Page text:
One of the first questions many people ask us is, “When can I retire?” While we are grateful that people are asking us this question before they have already retired (versus after and then subsequently wondering if they’ll run out of money), it is important to note that the concepts around retirement are fortunately shifting. Many people instead are asking, “How can I live a longer and more satisfying life?”
The answer may be to work past the traditional retirement age that your Social Security statement dictates. The social experiment of Social Security worked well when our life spans were appreciably shorter than they are today. A couple that “retires” in the traditional sense at the traditional age now may easily still have up to 30+ years to support their lifestyle from their portfolio (including pensions and social security). A male born in 1935 (when the Social Security Act was passed) had an average life expectancy of only 59.9; a female born in 1935 was expected to live on average to the age of 63.9.
With such an expanded retirement time period to support, clients often need to consider choices that will improve the probability of success (POS) of their financial goal plan. These options typically involve some combination of choosing to work longer, deciding to spend less during retirement and/or electing to save more during their accumulation years. There’s only so many ways to make this math work shy of windfalls such as the lottery or an inheritance. It turns out that the first option of “work longer” may have significant health benefits as well.
A new study published in the Journal of Epidemiology & Community Health looked at the risk of dying for different groups of Americans and compared it to their retirement age. The researchers found that the likelihood of dying in any given year was 11% lower among people who delayed retirement for just one single year – from age 65 to age 66. By age 70, people who continued to work experienced a 38% lower risk of dying than people of the same age who had retired at age 65. By age 72, the risk was 44% lower. These results seemed not to be affected by other variables such as gender, lifestyle, education, income or even occupation.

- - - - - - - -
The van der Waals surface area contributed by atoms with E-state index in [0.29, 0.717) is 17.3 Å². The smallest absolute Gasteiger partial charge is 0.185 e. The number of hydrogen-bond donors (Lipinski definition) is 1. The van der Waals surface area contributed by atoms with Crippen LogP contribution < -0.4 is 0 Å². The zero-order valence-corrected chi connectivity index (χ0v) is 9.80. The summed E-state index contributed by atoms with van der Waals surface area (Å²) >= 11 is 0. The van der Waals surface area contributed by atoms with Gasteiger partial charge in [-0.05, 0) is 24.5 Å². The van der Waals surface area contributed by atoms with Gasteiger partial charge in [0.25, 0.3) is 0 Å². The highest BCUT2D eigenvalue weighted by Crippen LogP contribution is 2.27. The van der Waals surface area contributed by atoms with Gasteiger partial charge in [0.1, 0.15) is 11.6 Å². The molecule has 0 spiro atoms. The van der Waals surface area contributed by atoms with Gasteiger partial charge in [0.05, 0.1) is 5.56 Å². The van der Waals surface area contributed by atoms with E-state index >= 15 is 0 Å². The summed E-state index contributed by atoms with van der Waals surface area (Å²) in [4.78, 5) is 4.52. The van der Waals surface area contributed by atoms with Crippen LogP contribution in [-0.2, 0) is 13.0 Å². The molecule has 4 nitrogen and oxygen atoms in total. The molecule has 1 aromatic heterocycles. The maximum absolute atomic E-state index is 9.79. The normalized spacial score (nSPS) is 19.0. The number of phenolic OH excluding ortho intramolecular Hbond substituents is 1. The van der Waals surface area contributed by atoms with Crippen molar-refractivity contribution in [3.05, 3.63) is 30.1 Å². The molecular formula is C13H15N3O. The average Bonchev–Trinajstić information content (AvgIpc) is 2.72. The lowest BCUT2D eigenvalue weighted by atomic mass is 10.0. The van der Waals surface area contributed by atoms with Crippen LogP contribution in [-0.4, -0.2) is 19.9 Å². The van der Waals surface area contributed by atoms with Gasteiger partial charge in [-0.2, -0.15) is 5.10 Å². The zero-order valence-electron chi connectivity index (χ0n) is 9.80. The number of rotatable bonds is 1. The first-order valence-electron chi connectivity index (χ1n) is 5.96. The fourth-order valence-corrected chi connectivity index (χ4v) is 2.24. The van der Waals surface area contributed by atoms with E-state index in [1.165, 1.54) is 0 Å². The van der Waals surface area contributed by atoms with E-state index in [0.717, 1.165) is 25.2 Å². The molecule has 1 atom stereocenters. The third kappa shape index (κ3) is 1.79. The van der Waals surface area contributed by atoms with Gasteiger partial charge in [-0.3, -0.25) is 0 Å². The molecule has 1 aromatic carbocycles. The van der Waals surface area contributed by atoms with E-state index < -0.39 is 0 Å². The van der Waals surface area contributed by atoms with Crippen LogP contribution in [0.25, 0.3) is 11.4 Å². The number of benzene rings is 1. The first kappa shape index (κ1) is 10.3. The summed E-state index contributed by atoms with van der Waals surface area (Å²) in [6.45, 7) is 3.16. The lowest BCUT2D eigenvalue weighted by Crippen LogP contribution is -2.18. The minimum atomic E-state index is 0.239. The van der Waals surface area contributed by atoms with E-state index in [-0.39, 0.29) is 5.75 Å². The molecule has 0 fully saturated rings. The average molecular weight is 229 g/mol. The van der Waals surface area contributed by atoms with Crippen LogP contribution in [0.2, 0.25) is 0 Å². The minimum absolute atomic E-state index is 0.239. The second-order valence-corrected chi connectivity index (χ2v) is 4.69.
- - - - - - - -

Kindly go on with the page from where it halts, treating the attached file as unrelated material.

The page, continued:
Why is working longer good for your health? The article suggested that when you continue working - even part-time - your normal age-related decline in physical and mental functioning happens more slowly. You’re having to stay engaged in the work world which keeps you sharp, socially engaged – and apparently alive. In the defense of our medical practitioners, we are not advocating that you are off the hook for eating well and exercising. Alas, you will still have to eat your vegetables and attend your yoga classes.
For many people, it’s beneficial to work longer for both health AND financial reasons. Even if a person is able to retire early from their current profession and income level, many people now seek to downshift instead. By plugging into part-time work, they can cover some or all of their normal living expenses with normal cash flow. There may no longer be a need to save money, and they can enhance the sustainability of their portfolio with work that is new, interesting, flexible, rewarding or simply different. We have had clients who have gone back to school, have become teachers/coaches/mentors/nurses, worked in their previous profession (but with fewer and more flexible hours), volunteered for causes they were passionate about, and started new businesses - all while still happily chasing grandchildren.
At Pauley Financial, we discuss this new “retirementality” and actively engage with them by showing them how new/different ideas impact their plans. No three inch binders that sit around and collect dust are produced. Instead, our clients interact with their plan online, anytime. We believe the most effective goal planning is a dynamic, evolving process that adapts to our changing world and to our client’s lives, values and dreams.
If you haven't seen the movie The Intern with Robert De Niro and Anne Hathaway, you might just find it a funnier way to hear a similar message.
Posted on Wed, June 1, 2016
by Kimberly Pauley filed under